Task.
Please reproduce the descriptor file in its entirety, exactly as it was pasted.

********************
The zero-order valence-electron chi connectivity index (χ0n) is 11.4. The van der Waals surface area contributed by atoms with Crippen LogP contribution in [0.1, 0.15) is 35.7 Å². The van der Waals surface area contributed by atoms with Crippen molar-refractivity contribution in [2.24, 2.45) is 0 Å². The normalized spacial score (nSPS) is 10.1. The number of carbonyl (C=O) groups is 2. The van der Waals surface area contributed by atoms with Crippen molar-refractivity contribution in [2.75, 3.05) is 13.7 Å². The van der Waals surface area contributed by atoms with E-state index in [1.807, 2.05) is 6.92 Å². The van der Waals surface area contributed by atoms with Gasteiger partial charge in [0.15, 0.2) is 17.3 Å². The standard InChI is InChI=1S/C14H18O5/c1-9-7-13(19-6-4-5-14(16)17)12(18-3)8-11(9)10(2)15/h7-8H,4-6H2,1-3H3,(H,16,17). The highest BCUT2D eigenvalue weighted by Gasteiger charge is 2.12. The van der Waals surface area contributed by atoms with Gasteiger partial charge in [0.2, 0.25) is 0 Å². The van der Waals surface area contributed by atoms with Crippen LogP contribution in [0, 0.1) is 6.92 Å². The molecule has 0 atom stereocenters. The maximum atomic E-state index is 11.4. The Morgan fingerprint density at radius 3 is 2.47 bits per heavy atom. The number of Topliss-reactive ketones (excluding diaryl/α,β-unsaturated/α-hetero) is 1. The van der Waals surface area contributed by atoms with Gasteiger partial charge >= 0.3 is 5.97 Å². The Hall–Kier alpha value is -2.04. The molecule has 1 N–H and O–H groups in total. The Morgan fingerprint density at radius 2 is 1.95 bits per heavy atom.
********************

The zero-order valence-electron chi connectivity index (χ0n) is 11.4. The van der Waals surface area contributed by atoms with Crippen LogP contribution in [0.1, 0.15) is 35.7 Å². The van der Waals surface area contributed by atoms with Crippen molar-refractivity contribution in [2.24, 2.45) is 0 Å². The normalized spacial score (nSPS) is 10.1. The number of carbonyl (C=O) groups is 2. The van der Waals surface area contributed by atoms with Crippen molar-refractivity contribution in [2.75, 3.05) is 13.7 Å². The van der Waals surface area contributed by atoms with E-state index in [1.807, 2.05) is 6.92 Å². The van der Waals surface area contributed by atoms with Gasteiger partial charge in [0.15, 0.2) is 17.3 Å². The standard InChI is InChI=1S/C14H18O5/c1-9-7-13(19-6-4-5-14(16)17)12(18-3)8-11(9)10(2)15/h7-8H,4-6H2,1-3H3,(H,16,17). The highest BCUT2D eigenvalue weighted by Gasteiger charge is 2.12. The van der Waals surface area contributed by atoms with Gasteiger partial charge in [0.2, 0.25) is 0 Å². The van der Waals surface area contributed by atoms with Crippen LogP contribution in [0, 0.1) is 6.92 Å². The molecule has 0 atom stereocenters. The maximum atomic E-state index is 11.4. The Morgan fingerprint density at radius 3 is 2.47 bits per heavy atom. The number of Topliss-reactive ketones (excluding diaryl/α,β-unsaturated/α-hetero) is 1. The van der Waals surface area contributed by atoms with Gasteiger partial charge >= 0.3 is 5.97 Å². The Hall–Kier alpha value is -2.04. The molecule has 1 N–H and O–H groups in total. The Morgan fingerprint density at radius 2 is 1.95 bits per heavy atom.